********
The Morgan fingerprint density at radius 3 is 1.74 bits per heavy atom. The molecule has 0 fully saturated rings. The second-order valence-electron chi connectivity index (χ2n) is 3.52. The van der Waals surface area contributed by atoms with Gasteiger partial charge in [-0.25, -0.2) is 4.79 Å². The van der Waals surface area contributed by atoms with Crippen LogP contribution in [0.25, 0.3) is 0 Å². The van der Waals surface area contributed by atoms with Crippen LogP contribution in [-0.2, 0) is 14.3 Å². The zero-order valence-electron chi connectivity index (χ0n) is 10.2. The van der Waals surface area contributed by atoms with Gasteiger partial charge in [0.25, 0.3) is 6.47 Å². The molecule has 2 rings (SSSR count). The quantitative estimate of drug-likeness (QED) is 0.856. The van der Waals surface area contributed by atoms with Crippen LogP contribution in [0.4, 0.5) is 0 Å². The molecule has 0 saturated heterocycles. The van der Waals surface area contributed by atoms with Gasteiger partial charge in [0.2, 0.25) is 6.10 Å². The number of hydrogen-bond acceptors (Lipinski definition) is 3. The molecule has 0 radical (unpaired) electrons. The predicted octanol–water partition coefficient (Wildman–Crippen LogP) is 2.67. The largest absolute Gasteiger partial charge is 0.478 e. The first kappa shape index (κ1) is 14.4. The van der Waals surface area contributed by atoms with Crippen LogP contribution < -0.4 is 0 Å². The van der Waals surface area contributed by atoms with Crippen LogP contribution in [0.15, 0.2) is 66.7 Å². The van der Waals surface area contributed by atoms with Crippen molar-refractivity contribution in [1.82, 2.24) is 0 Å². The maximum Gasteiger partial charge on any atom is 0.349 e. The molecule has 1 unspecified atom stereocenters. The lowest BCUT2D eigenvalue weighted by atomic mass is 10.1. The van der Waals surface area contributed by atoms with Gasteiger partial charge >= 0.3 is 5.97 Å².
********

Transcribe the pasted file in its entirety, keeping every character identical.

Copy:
The Morgan fingerprint density at radius 3 is 1.74 bits per heavy atom. The molecule has 0 fully saturated rings. The second-order valence-electron chi connectivity index (χ2n) is 3.52. The van der Waals surface area contributed by atoms with Gasteiger partial charge in [-0.25, -0.2) is 4.79 Å². The van der Waals surface area contributed by atoms with Crippen LogP contribution in [0.25, 0.3) is 0 Å². The van der Waals surface area contributed by atoms with Crippen LogP contribution in [-0.2, 0) is 14.3 Å². The zero-order valence-electron chi connectivity index (χ0n) is 10.2. The van der Waals surface area contributed by atoms with Gasteiger partial charge in [0.25, 0.3) is 6.47 Å². The molecule has 2 rings (SSSR count). The quantitative estimate of drug-likeness (QED) is 0.856. The van der Waals surface area contributed by atoms with Crippen LogP contribution in [0.4, 0.5) is 0 Å². The molecule has 0 saturated heterocycles. The van der Waals surface area contributed by atoms with Gasteiger partial charge in [0.2, 0.25) is 6.10 Å². The number of hydrogen-bond acceptors (Lipinski definition) is 3. The molecule has 0 radical (unpaired) electrons. The predicted octanol–water partition coefficient (Wildman–Crippen LogP) is 2.67. The largest absolute Gasteiger partial charge is 0.478 e. The first kappa shape index (κ1) is 14.4. The van der Waals surface area contributed by atoms with Crippen LogP contribution < -0.4 is 0 Å². The van der Waals surface area contributed by atoms with Crippen LogP contribution in [0.15, 0.2) is 66.7 Å². The van der Waals surface area contributed by atoms with Crippen molar-refractivity contribution in [1.82, 2.24) is 0 Å². The maximum Gasteiger partial charge on any atom is 0.349 e. The molecule has 1 unspecified atom stereocenters. The lowest BCUT2D eigenvalue weighted by atomic mass is 10.1. The van der Waals surface area contributed by atoms with Gasteiger partial charge >= 0.3 is 5.97 Å².